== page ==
Colesevelam Offers Add-on Benefits in Type 2 Diabetes

Internal Medicine World ReportSeptember 2006
Volume 0
Issue 0

WASHINGTON, DC—Early research on the bile-acid sequestrant colesevelam (Welchol) raised eyebrows with its unanticipated glucose-reducing effects in patients with type 2 diabetes. With growing awareness that some patients cannot use metformin (Glucophage) or thiazolidinediones because of potential complications, a preliminary trial was conducted to quantify colesevelam’s potential for use as a glycemic control aid.

Results of the 3 separate analyses were presented at the 66th Scientific Sessions of the American Diabetes Association.

The Glucose Lowering Effect Of WelChol Study (GLOWS) included 65 patients (mean age, 56 years) who were already taking either a sulfonylurea, metformin, or a combination of these agents. Patients were included if their hemoglobin (Hb) A1c levels were from 7% to 10%; they were randomized to colesevelam (3.75 g/d) or matching placebo and were instructed to continue their anti-diabetic regimens.


Analysis showed a significantly greater reduction in HbA1c from baseline to 12 weeks, the primary end point, in the colesevelam group compared with the placebo group ( = .007). The difference was more pronounced in patients with an HbA1c ≥8% at baseline. Overall, treatment reduced HbA1c by 0.5% compared with placebo.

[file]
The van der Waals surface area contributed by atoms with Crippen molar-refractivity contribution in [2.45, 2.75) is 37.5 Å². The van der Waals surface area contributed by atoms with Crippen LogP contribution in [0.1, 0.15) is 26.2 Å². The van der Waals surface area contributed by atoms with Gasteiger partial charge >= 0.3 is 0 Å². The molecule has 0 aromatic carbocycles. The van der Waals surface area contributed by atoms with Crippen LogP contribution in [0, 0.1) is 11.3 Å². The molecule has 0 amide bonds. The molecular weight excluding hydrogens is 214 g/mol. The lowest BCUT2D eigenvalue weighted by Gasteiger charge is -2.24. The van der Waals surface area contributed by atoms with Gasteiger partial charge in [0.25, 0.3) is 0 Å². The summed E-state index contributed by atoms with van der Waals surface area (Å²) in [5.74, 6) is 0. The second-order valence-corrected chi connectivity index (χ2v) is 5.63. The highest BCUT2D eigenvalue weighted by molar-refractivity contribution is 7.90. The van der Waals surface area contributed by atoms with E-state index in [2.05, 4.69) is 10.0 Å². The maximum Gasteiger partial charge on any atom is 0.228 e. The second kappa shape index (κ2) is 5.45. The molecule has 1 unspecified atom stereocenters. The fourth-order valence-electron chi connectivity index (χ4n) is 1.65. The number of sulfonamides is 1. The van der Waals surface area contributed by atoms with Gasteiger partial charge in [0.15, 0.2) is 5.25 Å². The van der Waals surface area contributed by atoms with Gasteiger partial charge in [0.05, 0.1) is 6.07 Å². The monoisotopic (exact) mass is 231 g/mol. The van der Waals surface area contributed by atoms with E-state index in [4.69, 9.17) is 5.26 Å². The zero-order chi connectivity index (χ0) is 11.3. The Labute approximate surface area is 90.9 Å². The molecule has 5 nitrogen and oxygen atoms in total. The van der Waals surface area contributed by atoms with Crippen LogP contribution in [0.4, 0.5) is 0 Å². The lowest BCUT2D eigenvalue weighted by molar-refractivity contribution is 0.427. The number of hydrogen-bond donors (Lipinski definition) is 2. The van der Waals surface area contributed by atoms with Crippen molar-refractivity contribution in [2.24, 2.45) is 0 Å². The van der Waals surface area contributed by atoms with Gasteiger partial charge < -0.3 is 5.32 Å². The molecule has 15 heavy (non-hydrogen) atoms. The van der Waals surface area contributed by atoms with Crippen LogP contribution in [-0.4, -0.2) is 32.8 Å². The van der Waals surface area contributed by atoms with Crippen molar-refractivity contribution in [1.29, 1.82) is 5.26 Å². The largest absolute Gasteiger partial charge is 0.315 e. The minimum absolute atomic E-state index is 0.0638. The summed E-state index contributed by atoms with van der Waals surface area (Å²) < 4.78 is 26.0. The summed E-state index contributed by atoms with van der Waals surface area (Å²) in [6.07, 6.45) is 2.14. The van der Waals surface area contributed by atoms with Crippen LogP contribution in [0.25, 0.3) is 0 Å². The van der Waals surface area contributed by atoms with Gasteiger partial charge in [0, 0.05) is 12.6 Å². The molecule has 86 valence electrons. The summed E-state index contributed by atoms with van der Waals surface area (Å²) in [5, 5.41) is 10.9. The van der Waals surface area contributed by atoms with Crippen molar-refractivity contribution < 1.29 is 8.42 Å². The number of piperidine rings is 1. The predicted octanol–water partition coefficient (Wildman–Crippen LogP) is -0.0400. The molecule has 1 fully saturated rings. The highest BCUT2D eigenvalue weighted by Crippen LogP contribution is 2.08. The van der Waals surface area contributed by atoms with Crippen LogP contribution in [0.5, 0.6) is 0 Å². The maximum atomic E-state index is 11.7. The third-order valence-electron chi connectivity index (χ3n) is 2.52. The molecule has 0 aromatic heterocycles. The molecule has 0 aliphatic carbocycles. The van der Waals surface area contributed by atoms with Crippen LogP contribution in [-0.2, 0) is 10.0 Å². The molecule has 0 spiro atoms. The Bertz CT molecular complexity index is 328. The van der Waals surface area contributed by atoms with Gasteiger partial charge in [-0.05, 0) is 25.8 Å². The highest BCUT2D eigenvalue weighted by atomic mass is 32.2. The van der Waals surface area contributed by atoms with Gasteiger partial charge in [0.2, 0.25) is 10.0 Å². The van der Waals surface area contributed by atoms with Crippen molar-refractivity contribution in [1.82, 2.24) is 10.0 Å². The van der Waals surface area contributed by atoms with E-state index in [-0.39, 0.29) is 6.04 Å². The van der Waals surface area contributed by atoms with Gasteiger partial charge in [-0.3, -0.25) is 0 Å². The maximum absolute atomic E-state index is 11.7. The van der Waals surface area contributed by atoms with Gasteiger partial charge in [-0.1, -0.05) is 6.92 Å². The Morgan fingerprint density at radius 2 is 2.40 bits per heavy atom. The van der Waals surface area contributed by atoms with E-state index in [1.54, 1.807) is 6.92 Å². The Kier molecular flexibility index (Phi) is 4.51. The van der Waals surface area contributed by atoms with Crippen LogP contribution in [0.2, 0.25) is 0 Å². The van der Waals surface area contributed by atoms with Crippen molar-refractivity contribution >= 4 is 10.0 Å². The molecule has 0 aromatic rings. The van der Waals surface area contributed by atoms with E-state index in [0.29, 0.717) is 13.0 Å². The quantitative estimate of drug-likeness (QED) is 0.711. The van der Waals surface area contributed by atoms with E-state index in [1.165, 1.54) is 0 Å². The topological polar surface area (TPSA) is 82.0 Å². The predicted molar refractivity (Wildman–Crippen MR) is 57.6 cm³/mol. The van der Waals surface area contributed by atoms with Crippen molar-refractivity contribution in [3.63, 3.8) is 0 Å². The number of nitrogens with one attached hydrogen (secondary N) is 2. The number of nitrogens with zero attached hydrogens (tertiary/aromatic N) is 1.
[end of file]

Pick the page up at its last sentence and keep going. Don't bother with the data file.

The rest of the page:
The secondary end point, changes in postprandial glucose, was evaluated with measurements of plasma glucose in the fasting state and 1 hour after consuming a test meal. Patients took 3 active tablets 5 minutes before the test meal. At 12 weeks, changes in postprandial glucose were significantly greater in the colesevelam group than in the placebo group ( = .026).

Colesevelam was well tolerated. Minor gastrointestinal effects were most commonly reported. Treatment-emergent side effects during the study were similar in both groups.


Lead investigator Sherwyn L. Schwartz, MD, of the University of Texas, San Antonio, noted that about 10% to 15% of patients cannot take statins because of muscle aches. “There is a group of patients with glucose out of control and elevated lipids who are candidates for these benefits,” he told .

Coinvestigator Franklin Zieve, MD, of Hunter Holmes McGuire Veterans Affairs Medical Center, Richmond, Va, noted that the 0.5% reduction in HbA1c with colesevelam meets the usual FDA standard for glycemic control agents. He added that colesevelam would most likely be used as add-on therapy, not monotherapy. “It has the side benefit of lowering low-density lipoprotein, which you want to do in diabetics anyway.” A phase 3 study involving several hundred patients is under way.

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